By George Wallace
info@longislandergroup,com

One would reasonably predict that, it being the 200th anniversary of the birth of Walt Whitman, celebrations will be mounted across America and beyond this year -- to be sure, here in the town of Huntington, Whitman's birthplace and for decades a major center for promoting and celebrating his accomplishments.

And in fact, there are Whitman-related activities galore in 2019, including at least two major International celebrations centered at the Whitman birthplace in West Hills.

But for sheer numbers, it will be hard for any venue to match the reach of the current Whtiman exhibit at the main branch of the New York Public Library in Manhattan. The library's colorful and richly narrated Whitman show, entitled 'Walt Whitman: America's Poet," is drawing hundreds of visitors a day, according to organizers. By the end of its three-month run, that translates to hundreds of thousands of ordinary citizens of the world learning anew (or for the first time) the wonders of America's Good Gray Poet.

“Some of the objects we have on view are the equivalent of Holy Grails of American literature,” says show organizer Michael Inman, curator of Rare Books at the NYPL.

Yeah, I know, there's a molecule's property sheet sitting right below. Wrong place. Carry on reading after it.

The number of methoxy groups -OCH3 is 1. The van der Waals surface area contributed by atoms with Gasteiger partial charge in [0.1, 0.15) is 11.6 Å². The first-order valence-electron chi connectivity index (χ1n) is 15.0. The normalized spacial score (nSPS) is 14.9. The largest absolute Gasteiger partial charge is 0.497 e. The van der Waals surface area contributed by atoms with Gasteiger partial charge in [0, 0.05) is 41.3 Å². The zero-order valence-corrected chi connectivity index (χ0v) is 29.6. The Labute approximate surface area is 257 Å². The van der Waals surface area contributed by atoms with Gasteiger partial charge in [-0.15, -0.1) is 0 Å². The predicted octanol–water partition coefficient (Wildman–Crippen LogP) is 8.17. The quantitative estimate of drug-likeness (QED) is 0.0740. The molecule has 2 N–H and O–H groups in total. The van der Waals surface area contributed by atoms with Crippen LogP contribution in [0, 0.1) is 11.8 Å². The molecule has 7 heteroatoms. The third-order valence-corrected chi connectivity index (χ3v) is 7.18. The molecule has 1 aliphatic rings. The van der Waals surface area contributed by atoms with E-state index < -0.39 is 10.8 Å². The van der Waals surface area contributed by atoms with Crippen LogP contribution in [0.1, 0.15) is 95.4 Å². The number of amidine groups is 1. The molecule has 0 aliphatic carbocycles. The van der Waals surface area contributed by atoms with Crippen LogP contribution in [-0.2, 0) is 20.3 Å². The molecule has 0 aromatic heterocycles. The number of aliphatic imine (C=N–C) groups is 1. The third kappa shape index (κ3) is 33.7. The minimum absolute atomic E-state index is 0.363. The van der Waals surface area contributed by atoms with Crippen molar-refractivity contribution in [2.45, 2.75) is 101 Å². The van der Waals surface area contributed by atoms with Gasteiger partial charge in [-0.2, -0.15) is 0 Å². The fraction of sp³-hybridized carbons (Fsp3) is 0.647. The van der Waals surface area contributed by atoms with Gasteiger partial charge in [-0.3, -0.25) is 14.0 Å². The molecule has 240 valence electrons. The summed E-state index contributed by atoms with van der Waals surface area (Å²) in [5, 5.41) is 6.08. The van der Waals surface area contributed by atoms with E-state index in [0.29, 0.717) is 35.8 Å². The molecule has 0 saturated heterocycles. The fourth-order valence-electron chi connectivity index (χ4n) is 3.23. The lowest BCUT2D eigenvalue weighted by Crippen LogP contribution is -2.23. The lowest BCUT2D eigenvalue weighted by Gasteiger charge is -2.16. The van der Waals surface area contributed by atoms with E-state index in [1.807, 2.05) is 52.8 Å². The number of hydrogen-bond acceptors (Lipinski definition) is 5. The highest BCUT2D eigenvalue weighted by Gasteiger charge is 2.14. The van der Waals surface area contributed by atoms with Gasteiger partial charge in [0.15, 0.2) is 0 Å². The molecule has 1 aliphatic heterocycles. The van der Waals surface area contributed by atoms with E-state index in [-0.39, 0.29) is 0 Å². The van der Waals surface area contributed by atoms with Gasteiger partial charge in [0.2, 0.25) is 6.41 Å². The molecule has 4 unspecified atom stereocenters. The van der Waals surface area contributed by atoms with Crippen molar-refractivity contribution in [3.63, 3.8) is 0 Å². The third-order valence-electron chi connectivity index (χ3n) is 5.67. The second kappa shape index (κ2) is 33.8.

Walt Whitman, ca. 1865, in an image captured by famed Civil War photographer Matthew Brady   NYPL Photography Collection, Astor, Lenox and Tilden Foundations

Walt Whitman, ca. 1865, in an image captured by famed Civil War photographer Matthew Brady
NYPL Photography Collection, Astor, Lenox and Tilden Foundations

“There are some things in this show, that, just to lay eyes on them, is an exceptional experience.”

Inman, who said the show was years in the making, recently gave me a two-hour tour of the library's exhibition. Housed in the ‘jewel-box’ Wachenheim III Gallery, a compact room located just to the left of the first floor foyer – it is a testament to the detailed devotion that he applied to organizing the show. As visitors from far and wide streamed through, he stopped lovingly each step of the way to reveal details of the photographs, paintings, original manuscripts, first edition books, and ephemera he had gathered together to tell the story of Whitman (1819-1892), who at 200 years old remains one of America's most influential writers and a cultural icon.

“The years preceding Whitman's death would see his encompassing vision – a mix of earthly and cosmic, common and highbrow – (was) embraced and celebrated by readers throughout the world,” noted Inman. “And his advances in format and language, resulting from a distinctive American poetics, would prove formative for generations of writers, artists and thinkers.”